This article features quotes from communications professionals who have requested to remain anonymous.
When applying for jobs, standing out from the crowd in a crowded and competitive field is tough. The good news is that employers typically don’t rely solely on your resume to get a feel for your skills—they know that one or two pieces of paper can’t be indicative of your background and experience in their entirety. The bad news is that sometimes, this means that you’ve got homework.
“When applying for a PR role at a tech company, they asked me to write a short press release based on a past service they launched and pick one journalist I would pitch the story to. This assignment was sent along with my resume, and when I was called for an interview, it felt that they were signalling that they liked my work, which gave me confidence.
But in each case, the employers never made it clear what they planned to do with my work. If you’re going to assign these tasks, there needs to be some clearly stated guidelines. Such as: how many hours they expect you to put in and how they will dispose of the work after the hiring process has ended. Otherwise, I am always paranoid they are going to use the work that I did and was never compensated for. ”
— 27-year-old Social Media Specialist based in Toronto
It’s becoming more common for prospective employers to ask applicants to complete a project as part of the hiring process. In the PR world, these often come in the form of pitches, op-eds, copy or even graphic promotional material. This gives you a wonderful opportunity to showcase your critical thinking skills, creativity and even personality. These projects are typically assigned after the first interview, and before the second, but could happen even earlier. It is possible you will submit these projects for review and the quality of your work will garner you a second interview, or you will be asked to present your work at the second interview.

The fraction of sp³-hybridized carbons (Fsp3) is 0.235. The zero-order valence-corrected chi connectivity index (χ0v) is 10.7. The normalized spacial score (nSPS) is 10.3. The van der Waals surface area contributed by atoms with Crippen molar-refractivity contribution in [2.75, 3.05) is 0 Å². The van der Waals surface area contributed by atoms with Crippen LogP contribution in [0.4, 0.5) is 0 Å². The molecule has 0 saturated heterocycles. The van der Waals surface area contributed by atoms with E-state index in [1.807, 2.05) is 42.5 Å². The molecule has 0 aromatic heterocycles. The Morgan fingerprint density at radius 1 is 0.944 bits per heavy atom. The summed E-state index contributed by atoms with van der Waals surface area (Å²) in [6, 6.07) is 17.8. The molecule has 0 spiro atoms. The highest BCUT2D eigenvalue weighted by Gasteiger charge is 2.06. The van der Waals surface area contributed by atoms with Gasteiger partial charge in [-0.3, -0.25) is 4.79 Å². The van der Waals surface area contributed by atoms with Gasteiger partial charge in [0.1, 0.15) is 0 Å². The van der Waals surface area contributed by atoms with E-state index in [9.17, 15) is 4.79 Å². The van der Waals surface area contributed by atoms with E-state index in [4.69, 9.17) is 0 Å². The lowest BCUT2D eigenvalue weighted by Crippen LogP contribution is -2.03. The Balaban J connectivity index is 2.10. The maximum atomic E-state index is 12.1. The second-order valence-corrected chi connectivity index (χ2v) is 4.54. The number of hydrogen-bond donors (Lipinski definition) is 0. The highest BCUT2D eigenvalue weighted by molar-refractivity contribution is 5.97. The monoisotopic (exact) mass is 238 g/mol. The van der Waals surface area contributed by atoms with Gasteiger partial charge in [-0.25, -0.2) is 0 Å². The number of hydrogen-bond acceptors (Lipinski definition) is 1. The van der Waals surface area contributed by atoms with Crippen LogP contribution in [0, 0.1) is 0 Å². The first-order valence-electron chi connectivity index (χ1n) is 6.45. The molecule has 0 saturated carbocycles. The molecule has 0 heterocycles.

But you also may have noticed in some job descriptions, companies will ask you to submit some work along with your resume right upfront. This is common for social media positions, and the assignment is usually social media mock-ups that demonstrate the kind of work you would do for the company if hired. If you’re annoyed by the idea of doing work before this company has given you any indication that they’re interested in you, just try to see it as an opportunity to overcome some of the gaps in your resume and also, don’t work too hard or spend too much time on it. They won’t be expecting your best work on the first try.
“I was asked to do a variety of small assignments. These included drafting social media posts, a press release and a media pitch. It took time to complete, however, it was also representative of the work that I would be doing and it opened me up to what my life in that role would really be like. It was just as beneficial for me, as it was for them. This project also followed the interview, letting me know they were still interested in me.”
— 27-year-old Communications Associate based in Toronto